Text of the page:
The way many companies write job descriptions and create career paths today forces employees to try to fit into a mold. Job descriptions often possess lengthy requirements and rigid language that do a better job of weeding out qualified candidates than attracting them.
Today’s job seekers and employees value flexibility and autonomy, two workplace characteristics that traditional job descriptions can actually undermine, and organizations need to take note. In the midst of the Great Resignation, involving employees in the job description writing process could be the secret businesses need to attract strong applicants and improve retention. After all, employees know firsthand what type of role and what type of person their team needs to succeed, so whether your Human Resources department is looking to redesign an individual’s current role or create a new job for an external hire, your employees are the best resources to leverage.
But creating unique job descriptions comes with a few challenges. These new and sometimes nontraditional roles can complicate job leveling across an organization, and be too employee-centric without the help and oversight of your HR team. Fortunately, both of these issues can be solved with some helpful tips and resources. Read on for best practices for leveraging the knowledge of your existing employees to create effective job descriptions and attract the best candidates to your organization.
Why HR Should Have the Final Say on Job Descriptions
While creating employee-centric jobs personalized to an individual’s strengths and passions can be great for improving engagement, these new roles need to be mutually beneficial to both your applicant/employee and your company. For this reason, your HR team should have the final say on employee job descriptions and how these new roles can help further your organization’s mission.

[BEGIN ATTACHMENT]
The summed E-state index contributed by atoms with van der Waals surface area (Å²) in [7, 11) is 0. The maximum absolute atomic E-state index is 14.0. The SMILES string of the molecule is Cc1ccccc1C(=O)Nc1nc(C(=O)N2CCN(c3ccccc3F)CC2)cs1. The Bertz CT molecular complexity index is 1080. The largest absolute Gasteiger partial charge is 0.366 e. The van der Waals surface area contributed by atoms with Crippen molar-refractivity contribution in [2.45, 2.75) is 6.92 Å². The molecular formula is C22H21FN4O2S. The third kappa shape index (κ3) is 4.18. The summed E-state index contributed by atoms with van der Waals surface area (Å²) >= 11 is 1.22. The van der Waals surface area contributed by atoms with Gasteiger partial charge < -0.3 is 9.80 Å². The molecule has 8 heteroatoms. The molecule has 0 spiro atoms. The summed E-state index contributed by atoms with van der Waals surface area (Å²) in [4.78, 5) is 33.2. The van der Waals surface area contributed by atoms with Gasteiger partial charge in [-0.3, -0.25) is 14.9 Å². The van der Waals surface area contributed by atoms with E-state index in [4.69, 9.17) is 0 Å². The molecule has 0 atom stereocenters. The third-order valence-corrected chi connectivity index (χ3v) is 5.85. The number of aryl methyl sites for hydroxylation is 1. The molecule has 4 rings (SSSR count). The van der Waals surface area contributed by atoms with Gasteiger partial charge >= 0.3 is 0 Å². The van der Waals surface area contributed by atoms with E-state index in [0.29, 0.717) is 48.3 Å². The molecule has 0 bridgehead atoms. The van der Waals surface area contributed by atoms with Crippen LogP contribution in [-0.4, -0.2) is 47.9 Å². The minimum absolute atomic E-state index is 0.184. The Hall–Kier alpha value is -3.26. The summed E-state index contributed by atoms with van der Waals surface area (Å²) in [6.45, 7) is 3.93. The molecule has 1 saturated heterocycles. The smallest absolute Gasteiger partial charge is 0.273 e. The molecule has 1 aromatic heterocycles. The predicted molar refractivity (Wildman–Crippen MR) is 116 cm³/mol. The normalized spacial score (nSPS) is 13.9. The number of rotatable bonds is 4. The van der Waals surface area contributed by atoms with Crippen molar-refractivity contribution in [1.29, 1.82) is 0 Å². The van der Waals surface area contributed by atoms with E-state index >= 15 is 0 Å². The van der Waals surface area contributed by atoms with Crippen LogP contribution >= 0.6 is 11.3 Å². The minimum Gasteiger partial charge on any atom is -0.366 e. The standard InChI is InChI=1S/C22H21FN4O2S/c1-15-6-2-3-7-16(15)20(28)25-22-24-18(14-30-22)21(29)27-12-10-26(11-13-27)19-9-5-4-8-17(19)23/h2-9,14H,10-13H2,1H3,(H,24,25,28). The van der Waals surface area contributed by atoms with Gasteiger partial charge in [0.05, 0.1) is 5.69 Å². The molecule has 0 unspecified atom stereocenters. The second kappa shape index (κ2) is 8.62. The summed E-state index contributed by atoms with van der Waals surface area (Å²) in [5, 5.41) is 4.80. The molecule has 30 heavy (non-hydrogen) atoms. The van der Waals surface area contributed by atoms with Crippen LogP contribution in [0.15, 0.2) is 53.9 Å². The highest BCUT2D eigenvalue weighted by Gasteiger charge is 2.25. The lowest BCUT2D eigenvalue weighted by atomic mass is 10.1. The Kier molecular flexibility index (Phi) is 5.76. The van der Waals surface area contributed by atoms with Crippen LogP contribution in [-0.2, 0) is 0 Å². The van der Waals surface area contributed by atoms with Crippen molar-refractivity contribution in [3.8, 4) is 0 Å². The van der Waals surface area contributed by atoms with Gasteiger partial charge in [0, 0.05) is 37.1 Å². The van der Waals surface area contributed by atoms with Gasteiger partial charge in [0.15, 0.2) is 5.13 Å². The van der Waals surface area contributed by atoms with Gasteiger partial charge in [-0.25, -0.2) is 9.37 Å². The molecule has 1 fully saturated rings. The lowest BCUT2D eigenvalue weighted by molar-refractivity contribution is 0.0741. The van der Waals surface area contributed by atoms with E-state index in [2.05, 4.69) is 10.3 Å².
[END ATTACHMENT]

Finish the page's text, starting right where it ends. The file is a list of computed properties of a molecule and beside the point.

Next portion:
For example, say an administrative assistant regularly helps out with planning team events and outings and discovers he loves and has a talent for event planning. If your company is small, you might not need a role dedicated to planning internal events, but the employee’s skills may lend themselves well to another area of the business, like marketing. And if your marketing team is in need of an events person, you could work with the employee currently in this administrative assistant position and the marketing team to craft a new role that oversees external events, conferences, and even webinars. As a result, this employee can improve his event planning skills and your business can benefit from having someone help expand its external events program and raise awareness for your brand.
While you want all your employees to have fulfilling careers that successfully leverage their passions, you also need to keep business objectives top of mind. Luckily, business needs and employee passions often have significant overlap. It’s up to your employees to voice their passions and your HR team to understand where to best leverage these skills. Then, together you can create impactful and mutually beneficial job descriptions for your organization.
Lastly, custom job descriptions can complicate job leveling across an organization. For instance, if your employees suggest you create a hybrid sales and marketing role, you might be unsure about which career path to include such a role in, or how the role will grow over time.
That’s why when creating new career paths, it’s best for HR teams to rely on market research and business needs to create job architectures and ensure that leveling across the organization isn’t impacted. You should speak to employees and collect their feedback throughout the job design process, but ultimately your HR team needs to ensure that any new roles still fit neatly into your existing organizational structure.